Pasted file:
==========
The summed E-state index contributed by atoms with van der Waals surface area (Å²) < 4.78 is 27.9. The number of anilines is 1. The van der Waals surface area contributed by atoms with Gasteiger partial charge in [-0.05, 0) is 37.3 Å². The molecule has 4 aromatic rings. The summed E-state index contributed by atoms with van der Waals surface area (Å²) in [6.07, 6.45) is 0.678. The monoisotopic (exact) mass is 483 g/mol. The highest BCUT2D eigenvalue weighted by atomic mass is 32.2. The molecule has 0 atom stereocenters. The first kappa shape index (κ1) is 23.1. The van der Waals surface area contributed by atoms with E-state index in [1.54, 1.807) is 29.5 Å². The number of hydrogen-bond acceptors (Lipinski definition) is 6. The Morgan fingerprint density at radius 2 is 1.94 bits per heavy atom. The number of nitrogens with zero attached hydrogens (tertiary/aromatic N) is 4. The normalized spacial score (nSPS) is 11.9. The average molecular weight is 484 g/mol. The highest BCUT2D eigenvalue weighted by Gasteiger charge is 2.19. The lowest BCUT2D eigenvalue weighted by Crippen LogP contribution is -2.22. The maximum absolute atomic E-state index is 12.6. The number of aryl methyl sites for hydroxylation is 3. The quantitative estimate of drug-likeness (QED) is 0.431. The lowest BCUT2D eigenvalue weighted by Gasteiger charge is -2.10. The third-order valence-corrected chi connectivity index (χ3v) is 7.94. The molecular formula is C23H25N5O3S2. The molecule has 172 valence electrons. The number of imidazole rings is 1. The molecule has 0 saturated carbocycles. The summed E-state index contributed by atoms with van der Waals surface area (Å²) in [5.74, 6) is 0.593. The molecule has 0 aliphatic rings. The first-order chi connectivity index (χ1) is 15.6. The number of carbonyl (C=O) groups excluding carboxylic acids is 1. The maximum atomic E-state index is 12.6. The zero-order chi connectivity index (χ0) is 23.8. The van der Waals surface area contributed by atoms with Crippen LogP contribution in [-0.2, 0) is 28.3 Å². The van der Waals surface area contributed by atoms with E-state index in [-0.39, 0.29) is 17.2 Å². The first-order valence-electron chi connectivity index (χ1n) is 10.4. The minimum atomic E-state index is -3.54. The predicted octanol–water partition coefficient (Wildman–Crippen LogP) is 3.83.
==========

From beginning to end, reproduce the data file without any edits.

The summed E-state index contributed by atoms with van der Waals surface area (Å²) < 4.78 is 27.9. The number of anilines is 1. The van der Waals surface area contributed by atoms with Gasteiger partial charge in [-0.05, 0) is 37.3 Å². The molecule has 4 aromatic rings. The summed E-state index contributed by atoms with van der Waals surface area (Å²) in [6.07, 6.45) is 0.678. The monoisotopic (exact) mass is 483 g/mol. The highest BCUT2D eigenvalue weighted by atomic mass is 32.2. The molecule has 0 atom stereocenters. The first kappa shape index (κ1) is 23.1. The van der Waals surface area contributed by atoms with E-state index in [1.54, 1.807) is 29.5 Å². The number of hydrogen-bond acceptors (Lipinski definition) is 6. The Morgan fingerprint density at radius 2 is 1.94 bits per heavy atom. The number of nitrogens with zero attached hydrogens (tertiary/aromatic N) is 4. The normalized spacial score (nSPS) is 11.9. The average molecular weight is 484 g/mol. The highest BCUT2D eigenvalue weighted by Gasteiger charge is 2.19. The lowest BCUT2D eigenvalue weighted by Crippen LogP contribution is -2.22. The maximum absolute atomic E-state index is 12.6. The number of aryl methyl sites for hydroxylation is 3. The quantitative estimate of drug-likeness (QED) is 0.431. The lowest BCUT2D eigenvalue weighted by Gasteiger charge is -2.10. The third-order valence-corrected chi connectivity index (χ3v) is 7.94. The molecular formula is C23H25N5O3S2. The molecule has 172 valence electrons. The number of imidazole rings is 1. The molecule has 0 saturated carbocycles. The summed E-state index contributed by atoms with van der Waals surface area (Å²) in [5.74, 6) is 0.593. The molecule has 0 aliphatic rings. The first-order chi connectivity index (χ1) is 15.6. The number of carbonyl (C=O) groups excluding carboxylic acids is 1. The maximum atomic E-state index is 12.6. The zero-order chi connectivity index (χ0) is 23.8. The van der Waals surface area contributed by atoms with Crippen LogP contribution in [-0.2, 0) is 28.3 Å². The van der Waals surface area contributed by atoms with E-state index in [-0.39, 0.29) is 17.2 Å². The first-order valence-electron chi connectivity index (χ1n) is 10.4. The minimum atomic E-state index is -3.54. The predicted octanol–water partition coefficient (Wildman–Crippen LogP) is 3.83.